You know that for several Sundays the Liturgy has proposed for our reflection Chapter Six of John’s Gospel, in which Jesus presents himself as the “Bread of life… which came down from Heaven”, and, he adds: “if anyone eats of this bread, he will live for ever: and the bread which I shall give for the life of the world is my flesh” (Jn 6: 51). To the Jews who were arguing heatedly among themselves, questioning: “How can this man give us his flesh to eat?” (v. 52) and the world still debates it Jesus replies in every age: “unless you eat the flesh of the Son of man and drink his blood, you have no life in you” (v. 53). We too should reflect on whether we have really understood this message. Today, the 21st Sunday of Ordinary Time, let us meditate on the last part of this chapter in which the Fourth Evangelist mentions the reaction of the people and of the disciples themselves. They were shocked by the Lord’s words to the point that having followed him until then they exclaimed: “This is a hard saying; who can listen to it?” (v. 60). After this, “many of his disciples drew back and no longer went about with him” (v. 66) and the same thing has happened over and over again in various periods of history. One might expect Jesus to seek compromises to make himself better understood, but he does not mitigate what he says. On the contrary, he turns directly to the Twelve and asks them: “Will you also go away?” (v. 67).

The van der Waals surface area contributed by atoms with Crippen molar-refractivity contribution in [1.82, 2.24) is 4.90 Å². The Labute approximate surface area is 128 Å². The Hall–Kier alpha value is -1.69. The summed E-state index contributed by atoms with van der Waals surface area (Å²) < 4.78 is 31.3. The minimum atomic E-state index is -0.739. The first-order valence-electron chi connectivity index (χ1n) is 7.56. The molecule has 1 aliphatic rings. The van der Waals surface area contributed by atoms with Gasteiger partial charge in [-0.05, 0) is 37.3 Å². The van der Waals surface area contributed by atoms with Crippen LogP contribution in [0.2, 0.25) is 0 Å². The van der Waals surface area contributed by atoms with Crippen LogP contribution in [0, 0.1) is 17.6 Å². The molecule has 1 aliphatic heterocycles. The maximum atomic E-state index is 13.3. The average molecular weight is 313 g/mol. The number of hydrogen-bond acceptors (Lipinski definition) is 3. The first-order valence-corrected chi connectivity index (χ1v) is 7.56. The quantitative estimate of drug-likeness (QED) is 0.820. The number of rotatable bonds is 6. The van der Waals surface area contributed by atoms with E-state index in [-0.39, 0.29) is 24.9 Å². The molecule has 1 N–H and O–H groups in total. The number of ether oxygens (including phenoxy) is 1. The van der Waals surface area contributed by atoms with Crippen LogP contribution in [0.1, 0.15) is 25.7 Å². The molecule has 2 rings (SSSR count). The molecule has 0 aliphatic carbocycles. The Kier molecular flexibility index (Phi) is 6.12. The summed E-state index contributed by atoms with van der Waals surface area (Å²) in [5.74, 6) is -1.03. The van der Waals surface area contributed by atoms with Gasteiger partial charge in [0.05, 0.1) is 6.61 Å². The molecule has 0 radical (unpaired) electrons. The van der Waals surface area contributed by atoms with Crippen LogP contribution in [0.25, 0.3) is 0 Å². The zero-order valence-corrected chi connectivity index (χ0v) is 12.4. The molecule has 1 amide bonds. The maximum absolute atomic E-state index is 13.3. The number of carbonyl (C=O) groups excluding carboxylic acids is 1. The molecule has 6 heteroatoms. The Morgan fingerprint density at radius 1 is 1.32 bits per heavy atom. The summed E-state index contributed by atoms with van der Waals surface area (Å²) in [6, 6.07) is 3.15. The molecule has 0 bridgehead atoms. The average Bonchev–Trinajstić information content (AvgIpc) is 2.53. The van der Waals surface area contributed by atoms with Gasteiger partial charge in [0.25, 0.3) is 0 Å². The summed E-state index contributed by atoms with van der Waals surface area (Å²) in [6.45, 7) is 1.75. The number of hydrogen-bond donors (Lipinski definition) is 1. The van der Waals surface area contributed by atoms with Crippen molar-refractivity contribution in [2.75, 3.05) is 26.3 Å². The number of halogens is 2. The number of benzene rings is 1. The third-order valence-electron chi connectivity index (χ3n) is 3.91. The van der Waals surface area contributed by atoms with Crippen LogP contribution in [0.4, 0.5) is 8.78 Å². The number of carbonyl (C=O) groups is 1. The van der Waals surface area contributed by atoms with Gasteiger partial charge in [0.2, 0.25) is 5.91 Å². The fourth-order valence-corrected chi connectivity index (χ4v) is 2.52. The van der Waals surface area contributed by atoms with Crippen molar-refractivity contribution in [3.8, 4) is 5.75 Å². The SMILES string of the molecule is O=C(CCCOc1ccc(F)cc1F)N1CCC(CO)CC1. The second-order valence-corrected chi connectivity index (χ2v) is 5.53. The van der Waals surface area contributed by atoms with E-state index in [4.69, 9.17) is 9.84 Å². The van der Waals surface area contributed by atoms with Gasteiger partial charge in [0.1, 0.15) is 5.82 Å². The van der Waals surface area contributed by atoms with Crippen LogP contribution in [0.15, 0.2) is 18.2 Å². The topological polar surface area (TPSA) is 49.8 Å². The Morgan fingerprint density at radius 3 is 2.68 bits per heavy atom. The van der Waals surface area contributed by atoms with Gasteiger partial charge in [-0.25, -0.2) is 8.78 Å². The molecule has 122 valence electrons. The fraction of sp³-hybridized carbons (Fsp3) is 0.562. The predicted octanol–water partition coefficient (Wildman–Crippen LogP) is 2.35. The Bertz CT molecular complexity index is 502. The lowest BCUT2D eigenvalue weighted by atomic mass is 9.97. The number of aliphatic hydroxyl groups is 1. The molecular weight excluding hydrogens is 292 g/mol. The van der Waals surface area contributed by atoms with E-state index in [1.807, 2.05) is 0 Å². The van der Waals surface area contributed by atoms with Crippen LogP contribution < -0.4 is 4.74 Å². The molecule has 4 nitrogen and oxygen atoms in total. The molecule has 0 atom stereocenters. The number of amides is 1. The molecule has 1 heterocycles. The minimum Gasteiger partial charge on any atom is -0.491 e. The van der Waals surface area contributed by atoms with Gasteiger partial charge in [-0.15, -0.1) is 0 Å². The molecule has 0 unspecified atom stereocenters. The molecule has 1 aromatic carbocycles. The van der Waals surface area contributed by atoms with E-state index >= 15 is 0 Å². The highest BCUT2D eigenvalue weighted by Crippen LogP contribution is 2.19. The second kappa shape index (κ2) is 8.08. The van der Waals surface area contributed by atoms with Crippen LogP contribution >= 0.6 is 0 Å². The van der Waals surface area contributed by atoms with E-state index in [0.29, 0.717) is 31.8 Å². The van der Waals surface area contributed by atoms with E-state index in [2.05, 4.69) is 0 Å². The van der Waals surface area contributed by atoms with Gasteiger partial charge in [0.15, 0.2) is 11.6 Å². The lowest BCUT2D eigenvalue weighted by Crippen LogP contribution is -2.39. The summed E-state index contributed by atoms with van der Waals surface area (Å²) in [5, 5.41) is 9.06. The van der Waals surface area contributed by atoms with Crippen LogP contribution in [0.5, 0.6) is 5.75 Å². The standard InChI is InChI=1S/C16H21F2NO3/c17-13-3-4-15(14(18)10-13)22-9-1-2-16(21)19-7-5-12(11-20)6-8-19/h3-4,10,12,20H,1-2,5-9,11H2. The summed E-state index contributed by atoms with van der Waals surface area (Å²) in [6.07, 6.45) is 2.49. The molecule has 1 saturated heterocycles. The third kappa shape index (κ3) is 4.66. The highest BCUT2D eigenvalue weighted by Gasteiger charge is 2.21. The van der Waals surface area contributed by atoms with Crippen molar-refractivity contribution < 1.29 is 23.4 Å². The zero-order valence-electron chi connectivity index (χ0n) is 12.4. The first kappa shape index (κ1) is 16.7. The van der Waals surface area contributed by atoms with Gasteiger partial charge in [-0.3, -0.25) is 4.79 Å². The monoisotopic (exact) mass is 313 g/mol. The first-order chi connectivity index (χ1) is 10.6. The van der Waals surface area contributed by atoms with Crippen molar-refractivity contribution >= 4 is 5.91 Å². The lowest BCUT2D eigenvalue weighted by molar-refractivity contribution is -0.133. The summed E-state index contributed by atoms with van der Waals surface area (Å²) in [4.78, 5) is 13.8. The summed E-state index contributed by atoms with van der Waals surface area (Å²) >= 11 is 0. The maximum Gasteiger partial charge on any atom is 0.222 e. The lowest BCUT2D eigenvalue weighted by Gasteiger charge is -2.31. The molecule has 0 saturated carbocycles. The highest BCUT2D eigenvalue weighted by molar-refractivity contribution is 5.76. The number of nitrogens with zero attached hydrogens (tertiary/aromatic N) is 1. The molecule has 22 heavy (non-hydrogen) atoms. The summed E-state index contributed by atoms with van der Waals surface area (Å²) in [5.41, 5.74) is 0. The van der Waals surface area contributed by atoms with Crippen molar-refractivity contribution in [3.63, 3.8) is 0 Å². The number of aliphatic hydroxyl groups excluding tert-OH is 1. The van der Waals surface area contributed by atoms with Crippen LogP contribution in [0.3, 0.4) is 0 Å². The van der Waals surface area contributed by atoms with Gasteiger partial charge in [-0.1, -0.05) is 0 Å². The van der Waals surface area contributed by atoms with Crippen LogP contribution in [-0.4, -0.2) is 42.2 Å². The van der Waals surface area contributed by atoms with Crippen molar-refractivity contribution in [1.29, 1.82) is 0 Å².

This provocative question is not addressed only to the people of that time, but to the believers and men of every age. Today too, not a few are scandalized by the paradox of the Christian faith. Jesus’ teaching seems “hard,” too difficult to put into practice. There are thus those who reject it and abandon Christ; there are those who try to “adapt” the word to the fashions of the times, distorting its meaning and value.
“Do you also wish to leave?” This disturbing provocation resounds in our hearts and awaits a personal response from each person. Jesus in fact is not satisfied with a superficial and formal following, a first and enthusiastic adhesion is not sufficient for him; on the contrary, we must take part “in his thinking and in his willing” all of our lives. Following him fills the heart with joy and gives complete meaning to our existence, but it brings difficulties and renunciations because very often we must go against the current.
Dear brothers and sisters, we too can repeat Peter’s answer, aware of course of our human fragility, but confident in the power of the Holy Spirit, who expresses himself and manifests himself in communion with Jesus. Faith is a gift of God to man and it is, at the same t6/ime, man’s free and total entrusting of himself to God; faith is the docile listening to the word of the Lord, that is the “lamp” for our steps and the “light” on our way (cf. Psalm 119:105).
If we open our hearts to Christ with confidence, if we let ourselves be conquered by him, we too can experience, together with the Curé d’Ars, “that our only happiness on this earth is to love God and to know that he loves us.” Pope Benedict XVI 8/23/2009
Photo: Caswell Beach, NC. 8/26/2012